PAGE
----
You're spot on. Research would be more difficult.
And you're spot on there, too.
Let alone the general-citizen perspective that this is all just amorphous data, and generally our privacy should be protected, and generally mind-fluff background confetti, this has one very real consequence I can think of.
The welfare state doesn't fare well; private health insurance is more meaningful. I have it, particularly as a shield for my kids, and it's bloody costly. But there you have it.
The only way to prevent health insurance rates going up is for there to be decent competition between providers. Now if I want to switch providers, like with my car, I can either go 'don't declare history' or 'do declare history'. Depends on the circumstance.
But if I want to keep my history quiet, well, there will be an open market on this data to determine exactly what's up with me, if anything. We will see data brokers sitting between the medical community and these companies, making sure they get exactly what they want.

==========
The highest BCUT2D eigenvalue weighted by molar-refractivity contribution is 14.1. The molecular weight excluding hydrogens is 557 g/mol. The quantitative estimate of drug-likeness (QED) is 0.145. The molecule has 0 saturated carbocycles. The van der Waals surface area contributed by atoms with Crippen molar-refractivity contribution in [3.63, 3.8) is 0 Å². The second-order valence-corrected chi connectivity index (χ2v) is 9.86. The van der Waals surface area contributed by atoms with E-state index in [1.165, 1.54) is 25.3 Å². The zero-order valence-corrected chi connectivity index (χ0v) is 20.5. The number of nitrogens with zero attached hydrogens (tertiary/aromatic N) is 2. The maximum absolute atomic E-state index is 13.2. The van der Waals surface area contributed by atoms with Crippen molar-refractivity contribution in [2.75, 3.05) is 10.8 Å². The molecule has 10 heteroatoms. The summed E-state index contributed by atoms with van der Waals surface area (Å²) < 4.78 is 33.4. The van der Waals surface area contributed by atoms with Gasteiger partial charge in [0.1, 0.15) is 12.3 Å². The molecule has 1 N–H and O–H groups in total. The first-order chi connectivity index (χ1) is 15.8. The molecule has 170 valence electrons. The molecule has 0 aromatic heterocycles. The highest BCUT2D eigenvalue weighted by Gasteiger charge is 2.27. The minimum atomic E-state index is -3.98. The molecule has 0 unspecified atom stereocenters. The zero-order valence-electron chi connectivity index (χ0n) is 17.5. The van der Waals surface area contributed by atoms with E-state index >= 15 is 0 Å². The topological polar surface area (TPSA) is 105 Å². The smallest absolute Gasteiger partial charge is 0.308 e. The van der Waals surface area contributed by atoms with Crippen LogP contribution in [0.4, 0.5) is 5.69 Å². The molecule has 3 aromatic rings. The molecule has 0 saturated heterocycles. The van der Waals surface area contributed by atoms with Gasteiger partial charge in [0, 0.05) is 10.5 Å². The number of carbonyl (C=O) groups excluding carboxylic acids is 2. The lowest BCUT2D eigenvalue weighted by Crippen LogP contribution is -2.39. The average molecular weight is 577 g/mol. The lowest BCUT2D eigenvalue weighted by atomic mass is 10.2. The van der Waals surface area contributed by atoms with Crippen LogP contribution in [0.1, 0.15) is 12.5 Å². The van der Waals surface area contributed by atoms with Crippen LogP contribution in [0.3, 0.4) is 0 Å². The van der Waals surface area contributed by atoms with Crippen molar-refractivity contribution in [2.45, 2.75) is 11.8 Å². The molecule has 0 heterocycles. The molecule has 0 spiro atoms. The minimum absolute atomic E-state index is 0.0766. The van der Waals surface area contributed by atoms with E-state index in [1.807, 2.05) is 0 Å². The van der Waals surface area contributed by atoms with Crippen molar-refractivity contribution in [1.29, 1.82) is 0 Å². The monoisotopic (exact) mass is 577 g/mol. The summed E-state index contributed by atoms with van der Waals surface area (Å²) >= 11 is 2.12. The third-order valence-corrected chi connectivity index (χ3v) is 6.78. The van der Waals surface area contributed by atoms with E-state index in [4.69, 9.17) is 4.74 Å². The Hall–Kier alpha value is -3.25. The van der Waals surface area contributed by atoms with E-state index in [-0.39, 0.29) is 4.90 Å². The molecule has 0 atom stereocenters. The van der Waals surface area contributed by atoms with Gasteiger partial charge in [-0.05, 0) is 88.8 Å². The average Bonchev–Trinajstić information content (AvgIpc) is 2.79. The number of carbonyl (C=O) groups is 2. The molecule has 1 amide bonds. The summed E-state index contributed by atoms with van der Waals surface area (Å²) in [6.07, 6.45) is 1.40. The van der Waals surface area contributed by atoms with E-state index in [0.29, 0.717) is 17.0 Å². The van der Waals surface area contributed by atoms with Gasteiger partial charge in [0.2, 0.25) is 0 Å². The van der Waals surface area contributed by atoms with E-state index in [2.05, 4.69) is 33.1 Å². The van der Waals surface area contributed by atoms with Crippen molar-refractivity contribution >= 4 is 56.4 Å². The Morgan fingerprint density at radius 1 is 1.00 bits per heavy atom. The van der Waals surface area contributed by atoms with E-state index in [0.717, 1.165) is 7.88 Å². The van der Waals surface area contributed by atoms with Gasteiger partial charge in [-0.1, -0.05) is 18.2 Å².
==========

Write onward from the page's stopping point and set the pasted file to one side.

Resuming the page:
You then get a twist between actuarial predictions of your health, and the average. Currently, most insurance works on such big averages that it's a fairly communal thing. I'm healthier than most people, so subsidise sicker people. Fine.
But when the actuaries can pinpoint a likely health profile, the insurance argument falls over. It simply becomes a matter of charging people what you know they'll cost, plus profit - the sicker portion of society will not be able to afford it.
They return to the inefficient, politically swung NHS. To balance the books, it makes financial sense to diminish treatment for the elderly. This will happen, and is happening. They find it harder to have a voice.
So the whole idea of a health system will eventually return to the 18th century method, whereby you get what you can pay for.
And the societal benefits of a positive and efficient health system will evaporate.